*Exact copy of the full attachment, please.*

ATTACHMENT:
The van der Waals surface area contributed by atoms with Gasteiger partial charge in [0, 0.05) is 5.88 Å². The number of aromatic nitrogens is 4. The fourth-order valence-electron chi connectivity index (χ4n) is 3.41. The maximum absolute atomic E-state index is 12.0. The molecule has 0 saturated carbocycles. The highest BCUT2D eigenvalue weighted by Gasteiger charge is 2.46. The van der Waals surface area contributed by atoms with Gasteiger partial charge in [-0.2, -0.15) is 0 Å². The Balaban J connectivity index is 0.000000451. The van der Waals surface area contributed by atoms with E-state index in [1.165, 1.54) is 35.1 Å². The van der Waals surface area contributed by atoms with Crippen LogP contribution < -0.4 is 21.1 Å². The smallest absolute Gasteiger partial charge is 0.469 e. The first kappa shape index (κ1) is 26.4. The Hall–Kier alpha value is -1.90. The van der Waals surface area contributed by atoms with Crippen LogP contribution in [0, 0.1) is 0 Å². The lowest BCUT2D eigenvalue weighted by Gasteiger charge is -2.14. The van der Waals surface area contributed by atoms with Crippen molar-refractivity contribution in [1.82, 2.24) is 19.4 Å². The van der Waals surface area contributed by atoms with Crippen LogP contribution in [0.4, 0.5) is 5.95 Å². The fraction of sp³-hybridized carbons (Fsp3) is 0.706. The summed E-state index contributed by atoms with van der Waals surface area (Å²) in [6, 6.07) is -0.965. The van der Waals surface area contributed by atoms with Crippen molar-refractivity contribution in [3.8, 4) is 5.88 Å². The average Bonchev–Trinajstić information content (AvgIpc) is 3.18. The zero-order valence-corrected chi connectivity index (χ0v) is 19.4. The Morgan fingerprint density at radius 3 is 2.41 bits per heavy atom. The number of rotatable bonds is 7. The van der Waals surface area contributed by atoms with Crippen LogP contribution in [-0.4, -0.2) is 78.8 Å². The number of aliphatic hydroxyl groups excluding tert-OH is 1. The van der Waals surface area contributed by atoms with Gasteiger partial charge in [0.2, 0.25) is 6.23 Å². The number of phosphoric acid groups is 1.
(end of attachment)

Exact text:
The van der Waals surface area contributed by atoms with Gasteiger partial charge in [0, 0.05) is 5.88 Å². The number of aromatic nitrogens is 4. The fourth-order valence-electron chi connectivity index (χ4n) is 3.41. The maximum absolute atomic E-state index is 12.0. The molecule has 0 saturated carbocycles. The highest BCUT2D eigenvalue weighted by Gasteiger charge is 2.46. The van der Waals surface area contributed by atoms with Gasteiger partial charge in [-0.2, -0.15) is 0 Å². The Balaban J connectivity index is 0.000000451. The van der Waals surface area contributed by atoms with E-state index in [1.165, 1.54) is 35.1 Å². The van der Waals surface area contributed by atoms with Crippen LogP contribution < -0.4 is 21.1 Å². The smallest absolute Gasteiger partial charge is 0.469 e. The first kappa shape index (κ1) is 26.4. The Hall–Kier alpha value is -1.90. The van der Waals surface area contributed by atoms with Crippen LogP contribution in [0, 0.1) is 0 Å². The lowest BCUT2D eigenvalue weighted by Gasteiger charge is -2.14. The van der Waals surface area contributed by atoms with Crippen molar-refractivity contribution in [1.82, 2.24) is 19.4 Å². The van der Waals surface area contributed by atoms with Crippen LogP contribution in [0.4, 0.5) is 5.95 Å². The fraction of sp³-hybridized carbons (Fsp3) is 0.706. The summed E-state index contributed by atoms with van der Waals surface area (Å²) in [6, 6.07) is -0.965. The van der Waals surface area contributed by atoms with Crippen molar-refractivity contribution in [3.8, 4) is 5.88 Å². The average Bonchev–Trinajstić information content (AvgIpc) is 3.18. The zero-order valence-corrected chi connectivity index (χ0v) is 19.4. The Morgan fingerprint density at radius 3 is 2.41 bits per heavy atom. The number of rotatable bonds is 7. The van der Waals surface area contributed by atoms with Crippen LogP contribution in [-0.4, -0.2) is 78.8 Å². The number of aliphatic hydroxyl groups excluding tert-OH is 1. The van der Waals surface area contributed by atoms with Gasteiger partial charge in [0.2, 0.25) is 6.23 Å². The number of phosphoric acid groups is 1.